Julia Rodriguez spent her summer in Dublin, Ireland exploring the very colorful and changing city. Through Duquesne University students stayed at the St. Michael’s house, which is rented and or provided through the Spiritians. The St. Michael’s house is surrounded by many foreign embassies building and is on one of the many famous roads in Ireland. Ailesbury road is so famous it is even listed on the Irish Monopoly board! At the St. Michael’s house Julia stayed with the other nursing, business, and Chinese exchange students during her time in Ireland. While also in Ireland, Julia attended University College Dublin (UCD), where she took a nursing evidence base practice course with a multitude of other American students from all over the United States. While at UCD, Julia learned the importunacy of evidence based practice and how that is crucial within the clinical side and translating it into the hospital. Ireland as a country is currently working on changing their healthcare system, even a women member of Parliament came and visited the American students to speak on about the purposed changes to healthcare. Julia was able to compare the United States’ healthcare system to Ireland’s system, and how each system effected their patients.
When not in the classroom, Julia explored the city and learned the tips and tricks of the Irish. She even learned how to pour the perfect glass of Guinness while at the factory and the importance of the industry to Ireland. She noticed all the famous colorful door all throughout the city and even walked on Grafton street. Julia even was able to follow some traditional Irish artist around the city of Dublin, and learned about songs versus tunes and the many instruments that are used in traditional Irish music. When not in the city, Julia went and hiked the Wicklow Mountains and was amazed by the beauty and the preserved monk’s tower that was centuries old. She also had time to go into the country side of Ireland and visit the Cliffs of Moher and even up to Belfast, Northern Ireland. On the weekends Julia had the chance to travel throughout Europe to countries such as France, Spain, and Great Britain. She was even able to visit Scotland and meet up with her family after her program ended for a traditional Scottish wedding. While in Scotland, she hiked the tallest waterfall in all of Great Britain. Overall, Julia had a very rewarding trip where she learned not only about another culture but also herself. She came home even more appreciative of her own country, after talking with many people abroad and reflecting on what she had just in her own backyard. Julia learned the importance of taking the time to learn about other cultures other than her own, and this will translate into her practice as a healthcare provider. Julia will also practice this in her leadership position within Duquesne University’s community as a resident assistant.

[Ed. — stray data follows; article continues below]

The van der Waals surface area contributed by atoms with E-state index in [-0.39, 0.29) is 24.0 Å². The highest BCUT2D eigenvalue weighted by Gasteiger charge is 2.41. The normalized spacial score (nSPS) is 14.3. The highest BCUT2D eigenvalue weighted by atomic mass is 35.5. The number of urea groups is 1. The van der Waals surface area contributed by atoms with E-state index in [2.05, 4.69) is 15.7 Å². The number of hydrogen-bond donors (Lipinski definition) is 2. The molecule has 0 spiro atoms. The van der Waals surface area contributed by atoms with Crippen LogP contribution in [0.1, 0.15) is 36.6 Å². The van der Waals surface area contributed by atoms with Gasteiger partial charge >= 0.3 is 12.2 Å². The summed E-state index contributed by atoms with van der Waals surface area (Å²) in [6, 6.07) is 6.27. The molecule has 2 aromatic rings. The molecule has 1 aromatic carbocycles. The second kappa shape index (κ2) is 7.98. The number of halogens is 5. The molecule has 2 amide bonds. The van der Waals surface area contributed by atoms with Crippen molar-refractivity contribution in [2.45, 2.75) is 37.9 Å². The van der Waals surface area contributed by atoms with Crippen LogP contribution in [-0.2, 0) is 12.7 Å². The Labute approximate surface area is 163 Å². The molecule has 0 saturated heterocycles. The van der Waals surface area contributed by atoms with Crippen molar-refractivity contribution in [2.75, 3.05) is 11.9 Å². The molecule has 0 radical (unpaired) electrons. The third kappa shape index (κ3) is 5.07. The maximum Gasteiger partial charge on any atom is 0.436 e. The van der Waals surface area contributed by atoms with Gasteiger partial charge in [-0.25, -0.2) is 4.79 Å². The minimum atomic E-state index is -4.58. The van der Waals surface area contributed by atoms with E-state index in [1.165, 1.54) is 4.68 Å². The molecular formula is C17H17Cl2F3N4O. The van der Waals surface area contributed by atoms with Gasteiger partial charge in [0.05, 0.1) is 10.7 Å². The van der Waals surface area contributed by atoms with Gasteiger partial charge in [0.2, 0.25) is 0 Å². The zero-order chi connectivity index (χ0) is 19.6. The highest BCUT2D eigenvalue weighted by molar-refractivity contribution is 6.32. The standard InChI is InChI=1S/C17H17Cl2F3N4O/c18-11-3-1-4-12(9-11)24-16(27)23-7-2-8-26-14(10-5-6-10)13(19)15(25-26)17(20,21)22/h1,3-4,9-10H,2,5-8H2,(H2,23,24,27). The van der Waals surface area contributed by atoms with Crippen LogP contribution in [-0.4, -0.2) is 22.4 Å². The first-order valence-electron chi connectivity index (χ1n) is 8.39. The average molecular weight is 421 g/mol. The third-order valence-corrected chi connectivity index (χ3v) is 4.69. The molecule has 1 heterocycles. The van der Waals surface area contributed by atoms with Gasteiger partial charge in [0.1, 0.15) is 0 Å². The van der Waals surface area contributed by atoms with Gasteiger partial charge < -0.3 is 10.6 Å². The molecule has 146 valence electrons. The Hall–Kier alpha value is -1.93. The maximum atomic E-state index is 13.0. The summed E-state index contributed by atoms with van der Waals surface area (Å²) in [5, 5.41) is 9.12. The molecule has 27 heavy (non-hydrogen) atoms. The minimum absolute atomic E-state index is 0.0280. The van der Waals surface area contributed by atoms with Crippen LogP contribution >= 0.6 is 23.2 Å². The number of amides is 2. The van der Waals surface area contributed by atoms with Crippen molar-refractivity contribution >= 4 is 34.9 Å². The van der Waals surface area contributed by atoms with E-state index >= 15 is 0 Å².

CEE Title: “Let’s TACO bout Consumption”
Our event aimed to spark a conversation on campus about over-consumption both abroad and throughout our local community from economical, community, and environmental standpoints. Although drastic changes do not happen immediately, talking about the simple changes we can make in our daily lives and educating peers can start a chain reaction to better the world via reducing wastefulness. We invited students and staff of Duquesne University to participated in an open discussion about over-consumption and the effects globally. We wanted our attendees to both learn and converse about what steps need to be taken daily to solve and bring attention to this issue of wastefulness that has overtaken “society.” Our event started out by watching the film known as “The Story of Stuff” and from there we took time to reflect on how this not only effects our country but also has a global presence. Participants were made aware of the effects it takes within our own country, but also those around us negatively. Each VIH awardee also reflected on the perspective and experiences from their host countries and applied this to the concepts presented. The VIH awardees and the attendees then participated in roundtable discussions, broken by each of the three topics. During each of the discussion, participants discussed and listened to each other’s perspectives on the topics provided. Ideas and examples were exchanged on how we as a community could change how we consume and how this could better society on a global spectrum. The program wrapped up by having participants write down their take away and what they will change on a piece of paper. Allowing a friendly reminder of the discussion and changes they are striving to make.